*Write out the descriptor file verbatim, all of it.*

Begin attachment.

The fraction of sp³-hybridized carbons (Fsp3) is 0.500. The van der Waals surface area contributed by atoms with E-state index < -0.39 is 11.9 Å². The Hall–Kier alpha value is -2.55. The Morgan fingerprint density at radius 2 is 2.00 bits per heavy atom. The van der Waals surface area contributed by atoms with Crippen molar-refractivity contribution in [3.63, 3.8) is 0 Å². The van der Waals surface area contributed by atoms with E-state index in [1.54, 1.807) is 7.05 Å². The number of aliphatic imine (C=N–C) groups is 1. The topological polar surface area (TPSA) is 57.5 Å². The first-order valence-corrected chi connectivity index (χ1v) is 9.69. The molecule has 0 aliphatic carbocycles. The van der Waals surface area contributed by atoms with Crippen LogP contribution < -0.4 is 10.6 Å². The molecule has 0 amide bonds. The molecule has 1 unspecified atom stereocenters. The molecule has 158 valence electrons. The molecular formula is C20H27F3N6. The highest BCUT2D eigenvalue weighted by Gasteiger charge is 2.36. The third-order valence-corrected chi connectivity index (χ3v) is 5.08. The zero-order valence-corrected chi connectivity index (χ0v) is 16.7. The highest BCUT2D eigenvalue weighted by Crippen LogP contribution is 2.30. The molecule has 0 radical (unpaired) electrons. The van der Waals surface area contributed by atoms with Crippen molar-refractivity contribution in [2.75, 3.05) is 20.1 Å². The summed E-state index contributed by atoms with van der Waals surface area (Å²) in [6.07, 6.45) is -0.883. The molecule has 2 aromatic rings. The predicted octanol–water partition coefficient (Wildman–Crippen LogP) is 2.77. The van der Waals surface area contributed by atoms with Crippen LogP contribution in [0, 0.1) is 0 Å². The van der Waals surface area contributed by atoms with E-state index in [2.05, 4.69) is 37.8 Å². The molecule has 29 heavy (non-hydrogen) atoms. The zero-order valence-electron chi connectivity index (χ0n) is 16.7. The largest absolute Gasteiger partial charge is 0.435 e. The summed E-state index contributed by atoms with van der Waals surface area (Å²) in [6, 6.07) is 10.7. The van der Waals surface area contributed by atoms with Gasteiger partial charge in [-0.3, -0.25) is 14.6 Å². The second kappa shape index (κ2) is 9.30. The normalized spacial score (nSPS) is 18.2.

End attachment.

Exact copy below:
The fraction of sp³-hybridized carbons (Fsp3) is 0.500. The van der Waals surface area contributed by atoms with E-state index < -0.39 is 11.9 Å². The Hall–Kier alpha value is -2.55. The Morgan fingerprint density at radius 2 is 2.00 bits per heavy atom. The van der Waals surface area contributed by atoms with Crippen molar-refractivity contribution in [3.63, 3.8) is 0 Å². The van der Waals surface area contributed by atoms with E-state index in [1.54, 1.807) is 7.05 Å². The number of aliphatic imine (C=N–C) groups is 1. The topological polar surface area (TPSA) is 57.5 Å². The first-order valence-corrected chi connectivity index (χ1v) is 9.69. The molecule has 0 aliphatic carbocycles. The van der Waals surface area contributed by atoms with Crippen LogP contribution < -0.4 is 10.6 Å². The molecule has 0 amide bonds. The molecule has 1 unspecified atom stereocenters. The molecule has 158 valence electrons. The molecular formula is C20H27F3N6. The highest BCUT2D eigenvalue weighted by Gasteiger charge is 2.36. The third-order valence-corrected chi connectivity index (χ3v) is 5.08. The zero-order valence-corrected chi connectivity index (χ0v) is 16.7. The highest BCUT2D eigenvalue weighted by Crippen LogP contribution is 2.30. The molecule has 0 radical (unpaired) electrons. The van der Waals surface area contributed by atoms with Crippen molar-refractivity contribution in [2.75, 3.05) is 20.1 Å². The summed E-state index contributed by atoms with van der Waals surface area (Å²) in [6.07, 6.45) is -0.883. The molecule has 2 aromatic rings. The predicted octanol–water partition coefficient (Wildman–Crippen LogP) is 2.77. The van der Waals surface area contributed by atoms with Crippen LogP contribution in [0, 0.1) is 0 Å². The van der Waals surface area contributed by atoms with E-state index in [2.05, 4.69) is 37.8 Å². The molecule has 29 heavy (non-hydrogen) atoms. The zero-order valence-electron chi connectivity index (χ0n) is 16.7. The largest absolute Gasteiger partial charge is 0.435 e. The summed E-state index contributed by atoms with van der Waals surface area (Å²) in [6, 6.07) is 10.7. The van der Waals surface area contributed by atoms with Gasteiger partial charge in [-0.3, -0.25) is 14.6 Å². The second kappa shape index (κ2) is 9.30. The normalized spacial score (nSPS) is 18.2.